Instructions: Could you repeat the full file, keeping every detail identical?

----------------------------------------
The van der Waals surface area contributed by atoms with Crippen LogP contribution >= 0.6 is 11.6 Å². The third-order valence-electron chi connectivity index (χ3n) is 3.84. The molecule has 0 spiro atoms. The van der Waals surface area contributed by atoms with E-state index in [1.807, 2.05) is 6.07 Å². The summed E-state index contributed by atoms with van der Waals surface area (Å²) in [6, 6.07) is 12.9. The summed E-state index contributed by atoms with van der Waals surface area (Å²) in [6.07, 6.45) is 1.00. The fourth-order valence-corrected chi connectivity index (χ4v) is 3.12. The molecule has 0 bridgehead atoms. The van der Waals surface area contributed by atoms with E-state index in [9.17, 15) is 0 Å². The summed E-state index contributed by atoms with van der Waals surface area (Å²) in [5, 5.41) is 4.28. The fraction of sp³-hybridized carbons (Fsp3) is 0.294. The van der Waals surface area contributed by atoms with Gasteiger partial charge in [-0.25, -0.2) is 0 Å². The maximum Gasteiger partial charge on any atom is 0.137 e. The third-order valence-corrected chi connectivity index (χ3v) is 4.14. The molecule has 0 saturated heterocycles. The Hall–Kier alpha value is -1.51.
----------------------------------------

The van der Waals surface area contributed by atoms with Crippen LogP contribution >= 0.6 is 11.6 Å². The third-order valence-electron chi connectivity index (χ3n) is 3.84. The molecule has 0 spiro atoms. The van der Waals surface area contributed by atoms with E-state index in [1.807, 2.05) is 6.07 Å². The summed E-state index contributed by atoms with van der Waals surface area (Å²) in [6, 6.07) is 12.9. The summed E-state index contributed by atoms with van der Waals surface area (Å²) in [6.07, 6.45) is 1.00. The fourth-order valence-corrected chi connectivity index (χ4v) is 3.12. The molecule has 0 bridgehead atoms. The van der Waals surface area contributed by atoms with E-state index in [9.17, 15) is 0 Å². The summed E-state index contributed by atoms with van der Waals surface area (Å²) in [5, 5.41) is 4.28. The fraction of sp³-hybridized carbons (Fsp3) is 0.294. The van der Waals surface area contributed by atoms with Gasteiger partial charge in [-0.25, -0.2) is 0 Å². The maximum Gasteiger partial charge on any atom is 0.137 e. The third-order valence-corrected chi connectivity index (χ3v) is 4.14. The molecule has 0 saturated heterocycles. The Hall–Kier alpha value is -1.51.